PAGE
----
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Metabolomics. 2015;11(6):1815-1833. Epub 2015 Aug 4.

Gender-specific pathway differences in the human serum metabolome.

Author information

1
Institute of Computational Biology, Helmholtz Zentrum München, Neuherberg, Germany ; German Center for Diabetes Research (DZD e.V.), Neuherberg, Germany.
2
Research Unit of Molecular Epidemiology, Helmholtz Zentrum München, Neuherberg, Germany ; Institute of Epidemiology II, Helmholtz Zentrum München, Neuherberg, Germany.
3
Institute of Computational Biology, Helmholtz Zentrum München, Neuherberg, Germany.
4
Institute of Genetic Epidemiology, Helmholtz Zentrum München, Neuherberg, Germany.
5
German Center for Diabetes Research (DZD e.V.), Neuherberg, Germany ; Institute of Experimental Genetics, Genome Analysis Center, Helmholtz Zentrum München, Neuherberg, Germany ; Lehrstuhl für Experimentelle Genetik, Technische Universität München, Freising-Weihenstephan, Germany.
6
German Center for Diabetes Research (DZD e.V.), Neuherberg, Germany ; Institute of Epidemiology II, Helmholtz Zentrum München, Neuherberg, Germany ; German Center for Cardiovascular Disease Research (DZHK e.V.), Munich, Germany.
7
Hannover Unified Biobank, Hannover Medical School, Hannover, Germany.
8
Division of Genetic Epidemiology, Department of Medical Genetics, Molecular and Clinical Pharmacology, Innsbruck Medical University, Innsbruck, Austria.
9
Institute of Clinical Chemistry and Laboratory Medicine, University Medicine Greifswald, Greifswald, Germany ; DZHK (German Center for Cardiovascular Research), Greifswald, Greifswald, Germany.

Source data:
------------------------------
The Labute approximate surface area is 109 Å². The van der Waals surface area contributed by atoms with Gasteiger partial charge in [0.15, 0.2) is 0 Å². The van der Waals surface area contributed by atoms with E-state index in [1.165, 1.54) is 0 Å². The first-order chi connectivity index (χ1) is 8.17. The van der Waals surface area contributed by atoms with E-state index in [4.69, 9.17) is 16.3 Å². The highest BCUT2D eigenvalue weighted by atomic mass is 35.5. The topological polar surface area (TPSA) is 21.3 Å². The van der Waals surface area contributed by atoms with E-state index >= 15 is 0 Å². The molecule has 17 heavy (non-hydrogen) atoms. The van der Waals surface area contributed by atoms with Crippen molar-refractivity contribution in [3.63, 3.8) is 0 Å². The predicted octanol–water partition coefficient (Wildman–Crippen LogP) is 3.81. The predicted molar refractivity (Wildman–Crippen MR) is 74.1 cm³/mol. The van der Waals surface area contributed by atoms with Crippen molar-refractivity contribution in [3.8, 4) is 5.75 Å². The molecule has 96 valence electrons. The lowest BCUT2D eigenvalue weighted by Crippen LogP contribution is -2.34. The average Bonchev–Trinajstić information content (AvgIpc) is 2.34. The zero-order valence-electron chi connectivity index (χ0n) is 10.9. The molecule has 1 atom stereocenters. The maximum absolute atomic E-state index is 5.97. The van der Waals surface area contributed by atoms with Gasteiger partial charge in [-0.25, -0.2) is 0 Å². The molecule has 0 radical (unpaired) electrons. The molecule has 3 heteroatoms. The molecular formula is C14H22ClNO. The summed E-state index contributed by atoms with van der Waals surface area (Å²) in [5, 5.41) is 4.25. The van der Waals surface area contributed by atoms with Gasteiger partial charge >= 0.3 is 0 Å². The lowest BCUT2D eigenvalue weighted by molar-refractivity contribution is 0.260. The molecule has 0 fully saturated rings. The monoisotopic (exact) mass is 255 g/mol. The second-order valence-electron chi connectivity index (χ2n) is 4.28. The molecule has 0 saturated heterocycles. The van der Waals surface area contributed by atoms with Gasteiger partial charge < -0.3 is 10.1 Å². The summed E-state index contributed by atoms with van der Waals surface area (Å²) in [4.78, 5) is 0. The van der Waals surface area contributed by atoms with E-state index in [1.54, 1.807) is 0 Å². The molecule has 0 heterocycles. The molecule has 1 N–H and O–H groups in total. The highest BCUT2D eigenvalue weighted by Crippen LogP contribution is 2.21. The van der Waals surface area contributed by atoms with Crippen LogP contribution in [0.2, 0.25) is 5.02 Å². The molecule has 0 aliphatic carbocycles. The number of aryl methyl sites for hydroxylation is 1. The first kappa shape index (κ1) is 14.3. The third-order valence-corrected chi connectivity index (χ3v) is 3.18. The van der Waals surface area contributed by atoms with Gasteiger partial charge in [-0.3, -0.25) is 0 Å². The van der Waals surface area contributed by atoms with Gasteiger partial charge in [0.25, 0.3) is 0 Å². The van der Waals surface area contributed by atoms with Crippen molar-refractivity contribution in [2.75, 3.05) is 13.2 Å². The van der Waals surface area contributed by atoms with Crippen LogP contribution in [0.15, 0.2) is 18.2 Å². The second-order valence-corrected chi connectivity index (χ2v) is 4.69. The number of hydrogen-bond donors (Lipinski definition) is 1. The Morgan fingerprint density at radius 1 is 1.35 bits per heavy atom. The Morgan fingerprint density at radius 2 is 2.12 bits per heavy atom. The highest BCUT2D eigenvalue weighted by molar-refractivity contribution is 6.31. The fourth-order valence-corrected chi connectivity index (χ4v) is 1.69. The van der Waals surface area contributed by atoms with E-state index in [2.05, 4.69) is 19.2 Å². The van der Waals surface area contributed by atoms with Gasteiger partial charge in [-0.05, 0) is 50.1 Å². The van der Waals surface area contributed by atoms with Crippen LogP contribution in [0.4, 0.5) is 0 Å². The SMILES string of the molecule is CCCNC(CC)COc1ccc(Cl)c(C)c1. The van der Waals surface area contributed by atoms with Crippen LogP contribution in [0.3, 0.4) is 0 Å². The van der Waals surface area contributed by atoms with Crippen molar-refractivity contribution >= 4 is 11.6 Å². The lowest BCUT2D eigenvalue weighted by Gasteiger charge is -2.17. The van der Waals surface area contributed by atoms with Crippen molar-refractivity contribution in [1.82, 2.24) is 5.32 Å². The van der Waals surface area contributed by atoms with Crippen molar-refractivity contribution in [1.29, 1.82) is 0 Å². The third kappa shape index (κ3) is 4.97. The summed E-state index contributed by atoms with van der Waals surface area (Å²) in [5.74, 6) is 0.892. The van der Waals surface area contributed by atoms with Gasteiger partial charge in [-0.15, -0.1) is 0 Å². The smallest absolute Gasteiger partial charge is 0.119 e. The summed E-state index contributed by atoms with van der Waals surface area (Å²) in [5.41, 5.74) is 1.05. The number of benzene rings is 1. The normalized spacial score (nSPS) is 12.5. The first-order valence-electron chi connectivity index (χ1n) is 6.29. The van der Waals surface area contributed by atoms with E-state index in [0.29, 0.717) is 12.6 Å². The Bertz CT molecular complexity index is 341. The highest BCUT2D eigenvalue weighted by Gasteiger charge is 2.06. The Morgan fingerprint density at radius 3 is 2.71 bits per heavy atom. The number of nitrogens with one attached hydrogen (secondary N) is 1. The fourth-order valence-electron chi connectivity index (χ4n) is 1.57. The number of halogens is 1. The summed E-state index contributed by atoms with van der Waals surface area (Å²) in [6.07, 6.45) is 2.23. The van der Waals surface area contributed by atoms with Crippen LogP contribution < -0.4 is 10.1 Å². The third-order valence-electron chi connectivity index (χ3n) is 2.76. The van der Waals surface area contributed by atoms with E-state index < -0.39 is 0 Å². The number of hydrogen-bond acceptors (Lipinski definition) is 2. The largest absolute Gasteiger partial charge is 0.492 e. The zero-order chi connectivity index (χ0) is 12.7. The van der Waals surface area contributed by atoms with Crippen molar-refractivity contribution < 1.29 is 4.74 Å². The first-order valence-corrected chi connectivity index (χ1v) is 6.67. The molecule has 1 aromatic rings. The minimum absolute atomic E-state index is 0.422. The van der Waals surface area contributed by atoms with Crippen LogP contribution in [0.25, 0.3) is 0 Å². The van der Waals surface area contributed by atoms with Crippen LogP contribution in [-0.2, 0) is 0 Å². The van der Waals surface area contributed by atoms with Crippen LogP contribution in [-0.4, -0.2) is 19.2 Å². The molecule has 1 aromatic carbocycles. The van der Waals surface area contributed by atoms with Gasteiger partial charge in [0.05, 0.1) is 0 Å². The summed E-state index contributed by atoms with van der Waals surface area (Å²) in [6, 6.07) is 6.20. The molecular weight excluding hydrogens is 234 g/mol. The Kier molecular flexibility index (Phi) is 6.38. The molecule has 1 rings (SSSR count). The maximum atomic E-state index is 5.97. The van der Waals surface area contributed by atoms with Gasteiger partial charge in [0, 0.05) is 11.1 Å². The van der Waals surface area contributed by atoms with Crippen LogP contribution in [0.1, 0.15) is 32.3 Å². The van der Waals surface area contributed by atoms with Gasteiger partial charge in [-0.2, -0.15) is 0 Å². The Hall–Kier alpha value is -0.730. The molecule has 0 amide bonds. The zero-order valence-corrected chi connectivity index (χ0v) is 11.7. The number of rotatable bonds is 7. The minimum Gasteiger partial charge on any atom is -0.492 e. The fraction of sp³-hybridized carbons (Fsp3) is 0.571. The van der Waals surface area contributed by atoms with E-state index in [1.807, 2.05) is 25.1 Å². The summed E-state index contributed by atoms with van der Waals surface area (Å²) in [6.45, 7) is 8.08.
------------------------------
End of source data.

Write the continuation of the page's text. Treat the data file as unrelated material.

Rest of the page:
10
Department of Clinical Epidemiology, Leiden University Medical Center, Leiden, The Netherlands ; Department of Endocrinology, Leiden University Medical Center, Leiden, The Netherlands ; Department of Physiology and Biophysics, Weill Cornell Medical College in Qatar, Qatar Foundation, Doha, Qatar.
11
Department of Physiology and Biophysics, Weill Cornell Medical College in Qatar, Qatar Foundation, Doha, Qatar ; Institute of Bioinformatics and Systems Biology, Helmholtz Zentrum München, Neuherberg, Germany.
12
Institute of Computational Biology, Helmholtz Zentrum München, Neuherberg, Germany ; Department of Mathematics, Technische Universität München, Garching, Germany.
13
German Center for Diabetes Research (DZD e.V.), Neuherberg, Germany ; Institute of Bioinformatics and Systems Biology, Helmholtz Zentrum München, Neuherberg, Germany.

Abstract

The susceptibility for various diseases as well as the response to treatments differ considerably between men and women. As a basis for a gender-specific personalized healthcare, an extensive characterization of the molecular differences between the two genders is required. In the present study, we conducted a large-scale metabolomics analysis of 507 metabolic markers measured in serum of 1756 participants from the German KORA F4 study (903 females and 853 males). One-third of the metabolites show significant differences between males and females. A pathway analysis revealed strong differences in steroid metabolism, fatty acids and further lipids, a large fraction of amino acids, oxidative phosphorylation, purine metabolism and gamma-glutamyl dipeptides. We then extended this analysis by a network-based clustering approach. Metabolite interactions were estimated using Gaussian graphical models to get an unbiased, fully data-driven metabolic network representation. This approach is not limited to possibly arbitrary pathway boundaries and can even include poorly or uncharacterized metabolites. The network analysis revealed several strongly gender-regulated submodules across different pathways. Finally, a gender-stratified genome-wide association study was performed to determine whether the observed gender differences are caused by dimorphisms in the effects of genetic polymorphisms on the metabolome. With only a single genome-wide significant hit, our results suggest that this scenario is not the case. In summary, we report an extensive characterization and interpretation of gender-specific differences of the human serum metabolome, providing a broad basis for future analyses.

KEYWORDS:

Epidemiology; Gender differences; Metabolic networks; Metabolomics; Systems biology

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